At least 50 people have been killed in a powerful earthquake that struck central Italy, Italian officials say.
Five children are said to be among the dead and many remain unaccounted for as a massive search for the trapped is under way.
The 6.3-magnitude quake struck at 0330 (0130 GMT) close to L'Aquila city, 95km (60 miles) north-east of Rome.
A civil protection official said 3,000 to 10,000 buildings in the medieval city may have been damaged.
And as many as 50,000 people are feared to have been made homeless.
The BBC's Duncan Kennedy in L'Aquila described bemused and confused locals wrapped in blankets and carrying their personal belongings in suitcases walking, like a stream of refugees, through the devastation.
Earlier, the mayor of L'Aquila, Massimo Cialente, said some 100,000 people had left their homes.
We've come across what was a four-storey building that has now been reduced to one-storey.
Scampering all over this rubble are the rescue workers, plucking at the masonry of the fallen bricks with their bare hands, such is the desperation of this rescue effort.
There is a stream of almost ghostly figures, local people caught up in the early hours this morning in this earthquake, who are pouring past us wearing blankets.
They are pulling suitcases and luggage past this collapsed building trying to get to safety. People are wandering around in a dazed state.
A university dormitory, churches and a bell tower are believed to be among the buildings that had collapsed.
Residents and rescuers were using their bare hands to clear the debris from collapsed buildings. There were calls for quiet as they listened for signs of life amid the rubble.
Survivors, some still in their night clothes, hugged each other as they waited for news of friends and relatives.
Hundreds waited for treatment at the city's main hospital, where doctors were forced to treat people in the open air because only one operating room was functioning, Italian news agency Ansa reports.
The death toll has been rising steadily throughout the morning. The latest from Italian media is that 40 people are now dead.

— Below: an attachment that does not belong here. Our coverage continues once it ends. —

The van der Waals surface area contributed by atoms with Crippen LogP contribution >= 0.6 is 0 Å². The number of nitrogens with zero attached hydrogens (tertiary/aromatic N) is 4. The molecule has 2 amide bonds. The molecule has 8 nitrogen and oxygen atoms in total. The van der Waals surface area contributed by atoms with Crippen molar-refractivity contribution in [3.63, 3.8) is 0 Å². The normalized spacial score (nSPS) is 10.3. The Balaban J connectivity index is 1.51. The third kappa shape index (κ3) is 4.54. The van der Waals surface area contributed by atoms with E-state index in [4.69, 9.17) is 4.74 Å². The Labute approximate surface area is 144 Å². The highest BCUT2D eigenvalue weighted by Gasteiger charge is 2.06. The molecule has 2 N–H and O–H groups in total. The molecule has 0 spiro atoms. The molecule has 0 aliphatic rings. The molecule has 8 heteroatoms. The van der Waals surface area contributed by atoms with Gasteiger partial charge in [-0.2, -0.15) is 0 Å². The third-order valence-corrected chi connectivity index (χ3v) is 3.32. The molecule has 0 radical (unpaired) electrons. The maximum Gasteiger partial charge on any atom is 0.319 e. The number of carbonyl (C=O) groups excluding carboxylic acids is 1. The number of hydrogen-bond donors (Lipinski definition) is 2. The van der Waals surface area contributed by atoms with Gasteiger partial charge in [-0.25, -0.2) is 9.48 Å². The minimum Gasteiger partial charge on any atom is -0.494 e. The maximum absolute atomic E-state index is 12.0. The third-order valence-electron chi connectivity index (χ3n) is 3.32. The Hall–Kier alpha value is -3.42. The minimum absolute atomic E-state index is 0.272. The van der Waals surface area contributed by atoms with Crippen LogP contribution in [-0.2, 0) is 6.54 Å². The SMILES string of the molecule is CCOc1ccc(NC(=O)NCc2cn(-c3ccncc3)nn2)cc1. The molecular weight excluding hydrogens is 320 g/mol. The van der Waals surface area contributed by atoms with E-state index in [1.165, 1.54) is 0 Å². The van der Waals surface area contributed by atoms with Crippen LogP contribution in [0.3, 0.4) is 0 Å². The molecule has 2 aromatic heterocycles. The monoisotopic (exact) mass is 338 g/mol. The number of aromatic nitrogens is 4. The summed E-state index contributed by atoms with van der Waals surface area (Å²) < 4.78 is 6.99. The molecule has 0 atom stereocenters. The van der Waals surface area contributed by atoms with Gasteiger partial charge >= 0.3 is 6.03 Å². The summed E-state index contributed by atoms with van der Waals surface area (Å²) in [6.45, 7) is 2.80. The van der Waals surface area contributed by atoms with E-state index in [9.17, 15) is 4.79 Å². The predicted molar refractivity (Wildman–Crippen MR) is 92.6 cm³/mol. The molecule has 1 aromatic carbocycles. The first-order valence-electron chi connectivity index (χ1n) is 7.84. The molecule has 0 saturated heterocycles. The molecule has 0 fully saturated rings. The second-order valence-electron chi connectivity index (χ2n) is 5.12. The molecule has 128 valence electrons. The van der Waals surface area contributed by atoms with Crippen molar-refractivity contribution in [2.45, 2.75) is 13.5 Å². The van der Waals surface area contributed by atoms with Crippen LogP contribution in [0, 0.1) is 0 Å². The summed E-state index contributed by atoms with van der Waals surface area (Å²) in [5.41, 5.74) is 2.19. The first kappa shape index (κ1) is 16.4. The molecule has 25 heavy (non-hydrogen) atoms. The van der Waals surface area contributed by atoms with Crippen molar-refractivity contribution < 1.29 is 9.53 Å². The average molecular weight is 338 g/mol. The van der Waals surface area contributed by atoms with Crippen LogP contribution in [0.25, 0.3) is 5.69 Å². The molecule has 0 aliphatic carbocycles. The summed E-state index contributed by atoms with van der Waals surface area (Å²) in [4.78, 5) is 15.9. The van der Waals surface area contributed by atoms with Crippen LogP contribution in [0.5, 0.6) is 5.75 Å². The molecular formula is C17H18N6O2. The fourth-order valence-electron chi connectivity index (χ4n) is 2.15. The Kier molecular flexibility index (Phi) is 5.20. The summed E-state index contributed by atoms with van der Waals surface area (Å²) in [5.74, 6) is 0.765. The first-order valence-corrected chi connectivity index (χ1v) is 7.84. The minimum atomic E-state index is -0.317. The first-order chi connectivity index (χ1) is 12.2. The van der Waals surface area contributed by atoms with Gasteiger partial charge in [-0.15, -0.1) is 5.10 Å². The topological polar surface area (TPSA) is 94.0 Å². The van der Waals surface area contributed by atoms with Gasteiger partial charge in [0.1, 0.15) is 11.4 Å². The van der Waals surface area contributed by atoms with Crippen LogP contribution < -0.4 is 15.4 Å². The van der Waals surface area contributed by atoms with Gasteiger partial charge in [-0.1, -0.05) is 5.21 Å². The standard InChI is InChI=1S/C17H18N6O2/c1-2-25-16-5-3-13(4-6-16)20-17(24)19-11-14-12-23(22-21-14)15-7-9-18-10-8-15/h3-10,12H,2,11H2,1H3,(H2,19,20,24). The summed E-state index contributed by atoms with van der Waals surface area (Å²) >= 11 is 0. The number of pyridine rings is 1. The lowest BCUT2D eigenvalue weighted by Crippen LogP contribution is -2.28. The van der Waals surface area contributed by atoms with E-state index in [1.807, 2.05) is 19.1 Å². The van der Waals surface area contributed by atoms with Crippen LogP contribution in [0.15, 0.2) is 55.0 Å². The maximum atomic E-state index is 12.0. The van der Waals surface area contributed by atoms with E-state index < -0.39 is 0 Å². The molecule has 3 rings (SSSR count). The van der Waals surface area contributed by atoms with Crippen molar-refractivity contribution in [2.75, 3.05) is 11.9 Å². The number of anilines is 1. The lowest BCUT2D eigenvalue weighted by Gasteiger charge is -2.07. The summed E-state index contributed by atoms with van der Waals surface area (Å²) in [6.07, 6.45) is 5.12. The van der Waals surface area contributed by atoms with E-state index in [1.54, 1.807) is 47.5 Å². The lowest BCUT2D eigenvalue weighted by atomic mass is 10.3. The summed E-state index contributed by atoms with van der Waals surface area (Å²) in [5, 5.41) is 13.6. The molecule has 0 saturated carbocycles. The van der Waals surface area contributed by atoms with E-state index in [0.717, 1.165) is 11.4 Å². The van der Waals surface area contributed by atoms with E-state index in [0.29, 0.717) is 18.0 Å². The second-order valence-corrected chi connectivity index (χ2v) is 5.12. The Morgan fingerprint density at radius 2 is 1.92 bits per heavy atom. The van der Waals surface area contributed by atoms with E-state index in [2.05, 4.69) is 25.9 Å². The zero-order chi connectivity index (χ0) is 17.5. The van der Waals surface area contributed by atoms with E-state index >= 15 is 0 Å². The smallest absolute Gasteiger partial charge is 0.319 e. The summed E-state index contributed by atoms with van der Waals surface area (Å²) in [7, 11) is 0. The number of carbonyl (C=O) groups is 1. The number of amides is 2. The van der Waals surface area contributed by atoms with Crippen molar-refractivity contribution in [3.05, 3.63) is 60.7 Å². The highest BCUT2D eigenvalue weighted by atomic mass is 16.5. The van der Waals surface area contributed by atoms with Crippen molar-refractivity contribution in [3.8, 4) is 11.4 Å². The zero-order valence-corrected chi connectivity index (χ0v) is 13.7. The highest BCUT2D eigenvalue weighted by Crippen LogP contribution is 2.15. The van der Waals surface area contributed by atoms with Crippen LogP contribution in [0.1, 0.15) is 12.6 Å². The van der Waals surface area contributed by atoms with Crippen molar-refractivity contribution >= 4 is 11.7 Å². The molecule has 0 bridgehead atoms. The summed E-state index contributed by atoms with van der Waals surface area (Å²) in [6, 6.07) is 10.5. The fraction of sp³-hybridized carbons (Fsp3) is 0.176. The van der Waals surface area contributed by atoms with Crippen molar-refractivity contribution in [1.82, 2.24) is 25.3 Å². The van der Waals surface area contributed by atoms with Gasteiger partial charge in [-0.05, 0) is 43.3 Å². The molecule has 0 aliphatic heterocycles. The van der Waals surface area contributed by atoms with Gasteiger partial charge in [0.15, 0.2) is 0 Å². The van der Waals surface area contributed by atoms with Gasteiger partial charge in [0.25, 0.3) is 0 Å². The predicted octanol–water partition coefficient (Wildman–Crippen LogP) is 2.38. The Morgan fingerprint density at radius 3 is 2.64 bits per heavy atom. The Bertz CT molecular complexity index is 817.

But with many villages in the surrounding area still cut off by landslides, it is thought the full scale of the disaster will not become clear for many hours.
Phone and power lines remain down, and some bridges and roads have been closed as a precaution as the region was hit by a series of aftershocks.
Prime Minister Silvio Berlusconi has declared a state of emergency, and is reported to have cancelled a visit to Moscow to travel to the quake-hit area.
The earthquake happened hours after a 4.6-magnitude tremor shook the area but caused no reported damage.
Medieval city, founded in the 13th Century
Capital of the mountainous Abruzzo region
Population 70,000, with many thousands more tourists and foreign students
Walled city with narrow streets, lined by Baroque and Renaissance buildings
Thousands of the city's 70,000 residents ran into the streets in panic during the 30 second tremor.
"We left as soon as we felt the first tremors," said Antonio D'Ostilio, 22, as he stood on a street in L'Aquila with a suitcase of clothes hastily piled together.
"We woke up all of a sudden and we immediately ran downstairs in our pyjamas," he was quoted by the Associated Press as saying.
A student dormitory was said to be one of the buildings badly damaged. Rescuers were reportedly searching the rubble for people feared trapped inside.
One student told Rai state TV that he managed to escape the building before the roof collapsed.
Public safety chief Guido Bertolaso warned of "numerous victims, many injured and so many collapsed homes" as he travelled to the scene, Ansa news agency reported.
MAJOR ITALIAN QUAKES
2002 - 30 die, including 27 pupils and their teacher, in the southern town of San Giuliano di Puglia
1997 - 13 die and priceless cultural heritage lost in the central Umbria region
1980 - Nearly 3,000 people die, some 9,000 injured and 30,000 displaced near Naples
Correspondents say that L'Aquila, capital of the mountainous Abruzzo region, has many old buildings not built to withstand a strong earthquake.
Even some modern structures on the outskirts of the city were reported to have collapsed.
The earthquake was also felt in Rome, where the BBC correspondent said he was woken up by the shaking.
Italy lies on two fault lines and has been hit by powerful earthquakes in the past, mainly in the south of the country.